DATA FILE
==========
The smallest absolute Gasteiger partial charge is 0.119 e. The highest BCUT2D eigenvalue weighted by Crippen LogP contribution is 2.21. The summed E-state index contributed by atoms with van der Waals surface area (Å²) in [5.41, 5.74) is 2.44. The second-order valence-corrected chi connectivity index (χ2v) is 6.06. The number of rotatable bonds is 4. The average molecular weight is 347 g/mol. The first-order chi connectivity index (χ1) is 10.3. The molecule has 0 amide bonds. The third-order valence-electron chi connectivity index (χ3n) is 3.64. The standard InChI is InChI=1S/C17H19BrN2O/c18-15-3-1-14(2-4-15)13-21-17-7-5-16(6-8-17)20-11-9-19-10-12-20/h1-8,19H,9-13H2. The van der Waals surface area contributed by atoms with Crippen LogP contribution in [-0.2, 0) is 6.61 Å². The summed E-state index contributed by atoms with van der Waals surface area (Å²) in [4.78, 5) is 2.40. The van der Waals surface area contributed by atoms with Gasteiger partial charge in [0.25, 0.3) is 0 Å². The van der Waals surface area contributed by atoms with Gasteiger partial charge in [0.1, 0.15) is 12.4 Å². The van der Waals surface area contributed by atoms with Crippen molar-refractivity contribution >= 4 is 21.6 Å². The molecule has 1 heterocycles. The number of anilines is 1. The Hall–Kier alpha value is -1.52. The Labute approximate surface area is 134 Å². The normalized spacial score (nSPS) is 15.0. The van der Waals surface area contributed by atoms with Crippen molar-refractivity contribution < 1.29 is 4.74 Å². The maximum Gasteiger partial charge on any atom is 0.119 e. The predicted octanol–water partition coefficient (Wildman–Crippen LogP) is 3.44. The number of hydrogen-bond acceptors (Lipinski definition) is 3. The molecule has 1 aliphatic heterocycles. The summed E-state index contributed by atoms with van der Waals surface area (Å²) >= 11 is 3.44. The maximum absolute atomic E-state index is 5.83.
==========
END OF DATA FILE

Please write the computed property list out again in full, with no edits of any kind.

The smallest absolute Gasteiger partial charge is 0.119 e. The highest BCUT2D eigenvalue weighted by Crippen LogP contribution is 2.21. The summed E-state index contributed by atoms with van der Waals surface area (Å²) in [5.41, 5.74) is 2.44. The second-order valence-corrected chi connectivity index (χ2v) is 6.06. The number of rotatable bonds is 4. The average molecular weight is 347 g/mol. The first-order chi connectivity index (χ1) is 10.3. The molecule has 0 amide bonds. The third-order valence-electron chi connectivity index (χ3n) is 3.64. The standard InChI is InChI=1S/C17H19BrN2O/c18-15-3-1-14(2-4-15)13-21-17-7-5-16(6-8-17)20-11-9-19-10-12-20/h1-8,19H,9-13H2. The van der Waals surface area contributed by atoms with Crippen LogP contribution in [-0.2, 0) is 6.61 Å². The summed E-state index contributed by atoms with van der Waals surface area (Å²) in [4.78, 5) is 2.40. The van der Waals surface area contributed by atoms with Gasteiger partial charge in [0.25, 0.3) is 0 Å². The van der Waals surface area contributed by atoms with Gasteiger partial charge in [0.1, 0.15) is 12.4 Å². The van der Waals surface area contributed by atoms with Crippen molar-refractivity contribution >= 4 is 21.6 Å². The molecule has 1 heterocycles. The number of anilines is 1. The Hall–Kier alpha value is -1.52. The Labute approximate surface area is 134 Å². The normalized spacial score (nSPS) is 15.0. The van der Waals surface area contributed by atoms with Crippen molar-refractivity contribution < 1.29 is 4.74 Å². The maximum Gasteiger partial charge on any atom is 0.119 e. The predicted octanol–water partition coefficient (Wildman–Crippen LogP) is 3.44. The number of hydrogen-bond acceptors (Lipinski definition) is 3. The molecule has 1 aliphatic heterocycles. The summed E-state index contributed by atoms with van der Waals surface area (Å²) >= 11 is 3.44. The maximum absolute atomic E-state index is 5.83.